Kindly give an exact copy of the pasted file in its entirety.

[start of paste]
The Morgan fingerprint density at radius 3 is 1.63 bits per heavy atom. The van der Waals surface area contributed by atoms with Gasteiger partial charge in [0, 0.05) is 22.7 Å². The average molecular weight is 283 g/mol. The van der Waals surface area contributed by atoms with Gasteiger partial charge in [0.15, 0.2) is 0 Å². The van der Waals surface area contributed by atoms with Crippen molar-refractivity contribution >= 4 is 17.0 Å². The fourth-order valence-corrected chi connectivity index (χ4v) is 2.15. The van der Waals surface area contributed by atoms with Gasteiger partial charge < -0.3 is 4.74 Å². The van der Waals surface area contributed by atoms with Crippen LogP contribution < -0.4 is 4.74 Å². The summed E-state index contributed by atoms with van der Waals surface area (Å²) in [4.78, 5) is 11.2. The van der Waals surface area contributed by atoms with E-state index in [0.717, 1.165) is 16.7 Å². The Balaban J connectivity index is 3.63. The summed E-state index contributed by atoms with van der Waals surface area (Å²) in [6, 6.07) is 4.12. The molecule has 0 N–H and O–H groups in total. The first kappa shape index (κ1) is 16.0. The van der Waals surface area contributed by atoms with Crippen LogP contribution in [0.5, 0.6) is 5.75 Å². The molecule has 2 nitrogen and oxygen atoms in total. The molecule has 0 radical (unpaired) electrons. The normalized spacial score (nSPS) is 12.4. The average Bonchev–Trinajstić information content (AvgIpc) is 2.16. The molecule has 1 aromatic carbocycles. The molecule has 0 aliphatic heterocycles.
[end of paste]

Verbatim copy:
The Morgan fingerprint density at radius 3 is 1.63 bits per heavy atom. The van der Waals surface area contributed by atoms with Gasteiger partial charge in [0, 0.05) is 22.7 Å². The average molecular weight is 283 g/mol. The van der Waals surface area contributed by atoms with Gasteiger partial charge in [0.15, 0.2) is 0 Å². The van der Waals surface area contributed by atoms with Crippen molar-refractivity contribution >= 4 is 17.0 Å². The fourth-order valence-corrected chi connectivity index (χ4v) is 2.15. The van der Waals surface area contributed by atoms with Gasteiger partial charge < -0.3 is 4.74 Å². The van der Waals surface area contributed by atoms with Crippen LogP contribution < -0.4 is 4.74 Å². The summed E-state index contributed by atoms with van der Waals surface area (Å²) in [4.78, 5) is 11.2. The van der Waals surface area contributed by atoms with E-state index in [0.717, 1.165) is 16.7 Å². The Balaban J connectivity index is 3.63. The summed E-state index contributed by atoms with van der Waals surface area (Å²) in [6, 6.07) is 4.12. The molecule has 0 N–H and O–H groups in total. The first kappa shape index (κ1) is 16.0. The van der Waals surface area contributed by atoms with Crippen LogP contribution in [0.5, 0.6) is 5.75 Å². The molecule has 2 nitrogen and oxygen atoms in total. The molecule has 0 radical (unpaired) electrons. The normalized spacial score (nSPS) is 12.4. The average Bonchev–Trinajstić information content (AvgIpc) is 2.16. The molecule has 1 aromatic carbocycles. The molecule has 0 aliphatic heterocycles.